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Why Your Exercise Routine May Not Be As Helpful As You Think

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Why Your Exercise Routine May Not Be As Helpful As You Think

Occupational Therapist Raheema Hemraj speaks about modifying your exercise routine to make an impact for fall prevention.

The following blog post was written by Raheema Hemraj, an Occupational Therapist and Gerontologist with a speciality in falls prevention. She has over 15 years of experience working with older adults to promote successful aging-in-place and currently provides group and home-based falls education through Stanford Health Care’s Farewell to Falls program. 


Take a moment to pause and picture yourself exercising. Are you on a stationary bicycle? Doing a class with hand weights? Or perhaps swimming laps in the pool? What is likely is that you have pictured yourself doing exercises which improve your strength, flexibility or endurance. These are all great exercises and definitely important areas to work on. However, how many of you also imagined yourself doing stretches with your eyes closed, standing on one foot, or trying to walk in a straight line? What these all have in common are that they focus on an often overlooked and underestimated skill - balance! Balance training is one of the most important areas to focus on for fall prevention, however, few general exercise routines actually take this into account.

Why Consider Balance?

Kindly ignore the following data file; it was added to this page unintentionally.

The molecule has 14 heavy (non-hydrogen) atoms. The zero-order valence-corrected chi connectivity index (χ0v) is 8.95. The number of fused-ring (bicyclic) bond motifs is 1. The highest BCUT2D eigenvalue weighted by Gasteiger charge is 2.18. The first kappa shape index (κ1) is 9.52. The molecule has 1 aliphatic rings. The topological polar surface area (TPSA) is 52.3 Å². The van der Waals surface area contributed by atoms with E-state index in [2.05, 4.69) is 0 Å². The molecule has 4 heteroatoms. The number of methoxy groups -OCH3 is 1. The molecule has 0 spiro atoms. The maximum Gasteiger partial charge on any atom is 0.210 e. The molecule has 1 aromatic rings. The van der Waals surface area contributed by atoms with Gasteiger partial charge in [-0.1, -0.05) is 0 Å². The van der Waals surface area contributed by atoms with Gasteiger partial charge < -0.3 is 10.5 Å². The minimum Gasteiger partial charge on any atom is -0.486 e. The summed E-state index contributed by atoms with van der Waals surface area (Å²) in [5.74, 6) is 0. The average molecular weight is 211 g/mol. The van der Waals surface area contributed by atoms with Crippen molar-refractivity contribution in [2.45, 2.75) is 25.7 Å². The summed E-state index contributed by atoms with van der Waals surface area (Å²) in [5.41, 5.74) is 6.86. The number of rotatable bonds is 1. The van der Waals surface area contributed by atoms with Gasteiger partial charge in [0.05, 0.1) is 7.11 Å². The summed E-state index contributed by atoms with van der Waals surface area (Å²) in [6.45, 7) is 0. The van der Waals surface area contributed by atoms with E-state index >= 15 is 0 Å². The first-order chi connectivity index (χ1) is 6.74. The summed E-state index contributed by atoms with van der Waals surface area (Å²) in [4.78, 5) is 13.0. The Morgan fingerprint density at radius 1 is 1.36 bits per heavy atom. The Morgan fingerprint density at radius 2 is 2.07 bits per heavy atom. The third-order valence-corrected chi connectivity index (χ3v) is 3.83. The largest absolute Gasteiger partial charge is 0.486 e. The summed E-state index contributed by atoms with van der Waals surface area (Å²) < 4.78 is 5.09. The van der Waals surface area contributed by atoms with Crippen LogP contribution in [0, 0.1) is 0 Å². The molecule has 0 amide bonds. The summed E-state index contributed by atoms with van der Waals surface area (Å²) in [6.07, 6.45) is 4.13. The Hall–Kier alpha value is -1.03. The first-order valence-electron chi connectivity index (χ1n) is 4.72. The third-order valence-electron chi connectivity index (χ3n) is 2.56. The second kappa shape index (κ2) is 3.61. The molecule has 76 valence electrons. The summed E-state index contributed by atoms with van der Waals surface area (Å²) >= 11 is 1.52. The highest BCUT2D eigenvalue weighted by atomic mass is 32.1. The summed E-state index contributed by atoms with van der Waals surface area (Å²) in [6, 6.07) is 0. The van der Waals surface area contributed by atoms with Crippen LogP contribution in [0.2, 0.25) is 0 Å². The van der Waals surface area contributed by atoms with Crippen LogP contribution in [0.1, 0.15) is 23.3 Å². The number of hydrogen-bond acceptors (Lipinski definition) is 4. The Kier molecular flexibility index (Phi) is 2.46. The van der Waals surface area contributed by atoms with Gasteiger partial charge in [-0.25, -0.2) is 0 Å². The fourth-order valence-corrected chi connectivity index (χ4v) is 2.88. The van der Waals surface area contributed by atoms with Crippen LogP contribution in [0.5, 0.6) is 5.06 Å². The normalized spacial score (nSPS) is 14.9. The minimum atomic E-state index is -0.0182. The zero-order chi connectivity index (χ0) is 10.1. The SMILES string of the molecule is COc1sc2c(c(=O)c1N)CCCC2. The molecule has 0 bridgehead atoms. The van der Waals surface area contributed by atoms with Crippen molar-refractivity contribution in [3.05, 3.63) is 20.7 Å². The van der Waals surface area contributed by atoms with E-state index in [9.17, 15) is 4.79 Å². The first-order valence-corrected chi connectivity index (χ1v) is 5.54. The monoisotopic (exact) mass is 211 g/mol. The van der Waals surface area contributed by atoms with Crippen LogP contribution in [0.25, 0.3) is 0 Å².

Research has shown us that poor balance can increase our risk for falls and that doing balance exercises can help to reduce this risk. Most importantly, the research indicates that while exercise, overall, can reduce the risk for falls, it’s the combination of balance training with other exercises that has the greatest impact. One study even showed that balance training alone could reduce the total number of falls for a group of community-dwelling older adults. 


Can you Improve Balance?

While we don’t have a “balance muscle”, it helps to think of it in the same way. Once you do, you can apply the old adage “use it or lose it” towards balance, just as you would do any other muscle group in your body. If we aren’t challenging our balance on a regular basis then it’s only natural to see it decline over time. The good news is that this can be reversed once a targeted balance program is introduced.


How Do I Add Balance to my Routine?

Balance exercises can be easily included into existing exercise programs or to your daily routine. Unlike strength training which requires you to rest your muscles in between workouts, balance exercises can be done daily and either in small chunks or all together. Add in a Heel Toe Stand while you are waiting for the kettle to boil or Sit to Stand during commercials while watching TV. Exercise programs such as Tai Chi or A Matter of Balance focus specifically on exercises to improve balance and reduce fall risk and can be a great addition to your exercise regimen. Regardless of which method you decide to do, include some balance to your day and make an impact!


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